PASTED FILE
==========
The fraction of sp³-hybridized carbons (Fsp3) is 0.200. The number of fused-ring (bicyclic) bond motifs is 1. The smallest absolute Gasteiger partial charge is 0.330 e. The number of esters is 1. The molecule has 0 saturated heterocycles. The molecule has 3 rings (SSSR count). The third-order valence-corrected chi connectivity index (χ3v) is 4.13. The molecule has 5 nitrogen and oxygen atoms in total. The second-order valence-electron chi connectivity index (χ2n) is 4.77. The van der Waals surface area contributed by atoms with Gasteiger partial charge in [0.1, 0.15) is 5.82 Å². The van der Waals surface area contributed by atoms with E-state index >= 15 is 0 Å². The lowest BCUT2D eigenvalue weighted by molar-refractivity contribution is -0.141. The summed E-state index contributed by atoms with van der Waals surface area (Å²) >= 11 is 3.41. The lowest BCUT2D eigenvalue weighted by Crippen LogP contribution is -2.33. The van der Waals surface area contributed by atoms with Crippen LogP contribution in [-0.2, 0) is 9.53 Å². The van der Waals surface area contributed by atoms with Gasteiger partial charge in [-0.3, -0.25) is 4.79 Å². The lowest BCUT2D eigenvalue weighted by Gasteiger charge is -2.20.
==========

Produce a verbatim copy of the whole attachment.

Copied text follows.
The fraction of sp³-hybridized carbons (Fsp3) is 0.200. The number of fused-ring (bicyclic) bond motifs is 1. The smallest absolute Gasteiger partial charge is 0.330 e. The number of esters is 1. The molecule has 0 saturated heterocycles. The molecule has 3 rings (SSSR count). The third-order valence-corrected chi connectivity index (χ3v) is 4.13. The molecule has 5 nitrogen and oxygen atoms in total. The second-order valence-electron chi connectivity index (χ2n) is 4.77. The van der Waals surface area contributed by atoms with Gasteiger partial charge in [0.1, 0.15) is 5.82 Å². The van der Waals surface area contributed by atoms with E-state index >= 15 is 0 Å². The lowest BCUT2D eigenvalue weighted by molar-refractivity contribution is -0.141. The summed E-state index contributed by atoms with van der Waals surface area (Å²) >= 11 is 3.41. The lowest BCUT2D eigenvalue weighted by Crippen LogP contribution is -2.33. The van der Waals surface area contributed by atoms with Crippen LogP contribution in [-0.2, 0) is 9.53 Å². The van der Waals surface area contributed by atoms with Gasteiger partial charge in [-0.3, -0.25) is 4.79 Å². The lowest BCUT2D eigenvalue weighted by Gasteiger charge is -2.20.